This blog is for everyone who uses words.

The ordinary-sized words are for everyone, but the big ones are especially for children.

Sunday, 6 November 2016

Sunday Rest: protease. Word Not To Use Today.

Is protease a campaign for the promotion of banter?

Well, of course not. (You say it PROH-tee-AYZ, as it happens, anyway, not pro-tease.) 

The word does look uncomfortably as if it's to do with teasing, though, doesn't it.

Protease is in fact dull but important. In fact, you use all the time. Protease is basically stuff for breaking down protein, as after your Sunday Roast (or, indeed, Thursday porridge).

Proteases occur in all organisms, and they do all sorts of stuff such as helping with blood clotting, and in the invertebrate prophenoloxidase-activating cascade. (No, sorry, I have no idea what that means: I just couldn't resist all the lovely long words)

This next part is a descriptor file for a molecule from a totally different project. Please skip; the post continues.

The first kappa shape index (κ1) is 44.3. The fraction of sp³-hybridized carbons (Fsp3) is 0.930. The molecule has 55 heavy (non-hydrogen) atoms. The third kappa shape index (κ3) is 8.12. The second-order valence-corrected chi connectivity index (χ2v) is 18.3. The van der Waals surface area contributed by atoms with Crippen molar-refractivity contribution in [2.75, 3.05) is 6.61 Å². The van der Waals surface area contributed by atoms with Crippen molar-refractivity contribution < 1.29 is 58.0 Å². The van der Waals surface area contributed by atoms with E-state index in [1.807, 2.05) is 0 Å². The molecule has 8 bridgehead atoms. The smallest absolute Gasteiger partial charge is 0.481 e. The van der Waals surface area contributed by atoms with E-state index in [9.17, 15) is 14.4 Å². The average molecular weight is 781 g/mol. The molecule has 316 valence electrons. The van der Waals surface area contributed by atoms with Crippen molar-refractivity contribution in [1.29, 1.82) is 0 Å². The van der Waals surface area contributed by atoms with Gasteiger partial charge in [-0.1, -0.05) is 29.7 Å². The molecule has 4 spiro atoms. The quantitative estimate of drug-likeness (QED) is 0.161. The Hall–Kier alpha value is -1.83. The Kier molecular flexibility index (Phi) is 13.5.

So, protease is a good thing, yes?

Well, not entirely. Move forward the protease inhibitor, which is an antiviral drug that greatly slows down the growth of the Human Immunodeficiency Virus.

Yes. Important, isn't it.

So important, in fact, that I wish the person who'd discovered the stuff had come up with a much less confusing name.

Proteinase is, sadly, already taken for something else. But protase?

I'm not saying it's pretty, but at least it'd give us a bit more of a clue as to the contents of the tin.

Word Not To Use Today: protease. This word comes from protein, which comes from the Greek protos, which means first.  

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